The Habitat

The LUNARK habitat is an example of what happens when the architect steps back and allows the extreme environment on the Moon and the high arctic to mold a habitat around two human beings. Inspired by the patterns seen in a budding leaf as it unfolds, we created an origami habitat which unfolds from a tight bud to a large ovoid shape with a rigid carbon fibre shell. It’s exterior is tough as a tank while its interior is a cozy home with a sense of nordic “hygge”.

A black glossy shell made of carbon fiber makes out the main exterior of the habitat. The carbon fiber structure is sandwich panels with a foam core for extra insulation. Carbon Fiber is ideal because it’s lightweight - which is crucial for transport and unfolding - yet strong. The panels are connected by a white foldable composite rubber. The main load bearing structure is an aluminium frame.

Mark 1

Specs

Folded Storage Volume

2.2m³

Deployed Inner Volume

17.2m³

Volume Increase

750%

Shipping Dimensions

2.23m x 2.23 x 2.23m

Weight

1738kg

Crew Capacity

2 people

Pressurized

No

Min. Temp.

-45°C

Power Source

Solar Panels

Battery Capacity

1000Ah

The specs of the hab

Mark 1

Specs

Folded Storage Volume

2.2m³

Deployed Inner Volume

17.2m³

Volume Increase

750%

Shipping Dimensions

2.23m x 2.23 x 2.23m

Weight

1738kg

Crew Capacity

2 people

Pressurized

No

Min. Temp.

-45°C

Power Source

Solar Panels

Battery Capacity

1000Ah

Axonometric drawing of the habitat
1
2
3
4
5
6
7

The Habitat Overview

We put our most innovative designs to the test, to demonstrate how space architecture could look, and accelerate the architecture and technology of future Moon habitats. habitats. These are some of the ideas we tested:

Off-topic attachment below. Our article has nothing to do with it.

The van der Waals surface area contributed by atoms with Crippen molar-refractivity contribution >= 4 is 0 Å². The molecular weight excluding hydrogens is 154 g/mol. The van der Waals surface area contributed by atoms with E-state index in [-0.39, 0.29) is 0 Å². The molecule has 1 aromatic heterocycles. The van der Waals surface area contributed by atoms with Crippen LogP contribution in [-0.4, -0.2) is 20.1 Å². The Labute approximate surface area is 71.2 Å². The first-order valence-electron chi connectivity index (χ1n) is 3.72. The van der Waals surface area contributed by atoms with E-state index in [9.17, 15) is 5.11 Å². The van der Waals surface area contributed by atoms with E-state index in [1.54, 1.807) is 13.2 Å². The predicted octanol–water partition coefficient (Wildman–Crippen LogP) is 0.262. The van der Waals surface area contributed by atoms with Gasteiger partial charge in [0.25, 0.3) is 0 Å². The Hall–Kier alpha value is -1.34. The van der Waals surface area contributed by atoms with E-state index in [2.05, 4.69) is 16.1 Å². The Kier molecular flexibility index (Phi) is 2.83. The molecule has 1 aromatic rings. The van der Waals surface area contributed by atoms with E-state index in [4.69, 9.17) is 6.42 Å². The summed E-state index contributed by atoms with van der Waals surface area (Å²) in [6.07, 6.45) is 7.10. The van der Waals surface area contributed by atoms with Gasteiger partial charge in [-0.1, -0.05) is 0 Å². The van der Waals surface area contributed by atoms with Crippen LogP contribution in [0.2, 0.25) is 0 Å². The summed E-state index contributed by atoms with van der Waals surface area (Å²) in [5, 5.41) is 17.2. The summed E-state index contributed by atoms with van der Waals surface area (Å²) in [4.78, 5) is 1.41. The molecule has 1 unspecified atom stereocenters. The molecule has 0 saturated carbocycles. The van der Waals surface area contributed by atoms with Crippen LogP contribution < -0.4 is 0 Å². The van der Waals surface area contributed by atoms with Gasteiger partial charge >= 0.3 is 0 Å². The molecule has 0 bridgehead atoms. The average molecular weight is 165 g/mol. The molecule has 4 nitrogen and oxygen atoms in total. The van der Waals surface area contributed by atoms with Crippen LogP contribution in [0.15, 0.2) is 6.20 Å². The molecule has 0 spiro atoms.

1. Dynamic Circadian Light System: Similar to the poles of the Moon, there is near constant sunlight, so we needed to create an artificial circadian rhythm.
  2. Solar Panel Skin: The exterior of the habitat is covered in solar cells to maximize the energy generation.
  3. Sleeping Pod: A comfy, private space is key for human well-being in space. A cozy cocoon where you can relax and escape your environment, and keep your personal belongings. Available space is also maximized, by having the sleeping pods above the living quarters.
  4. Expanding Architecture: Because the habitat had to be transported in a shipping container (and potentially later by a rocket) there is very strict volume requirements.
  5. 3D-printer: A 3D printer is crucial in space. The ability to quickly create any tool you need as the need arises is very handy. It allows flexibility and solutions to problems that may yet be unknown. You also might not know which tools you need at launch, so being able to print only the ones you do end up needing helps save weight during launch.
  6. Batteries, water tank, storage: Utilization of vertical space is crucial when you do not have much to work with.
  7. Algae-based life support system: To help with the human longing for nature, an algae reactor brings life into a sterile environment and helps the psychological well-being of crew members with calming, bubbling sounds. The algae can even be harvested as a fresh and healthy source of nutrition to break up an otherwise bland selection of meals.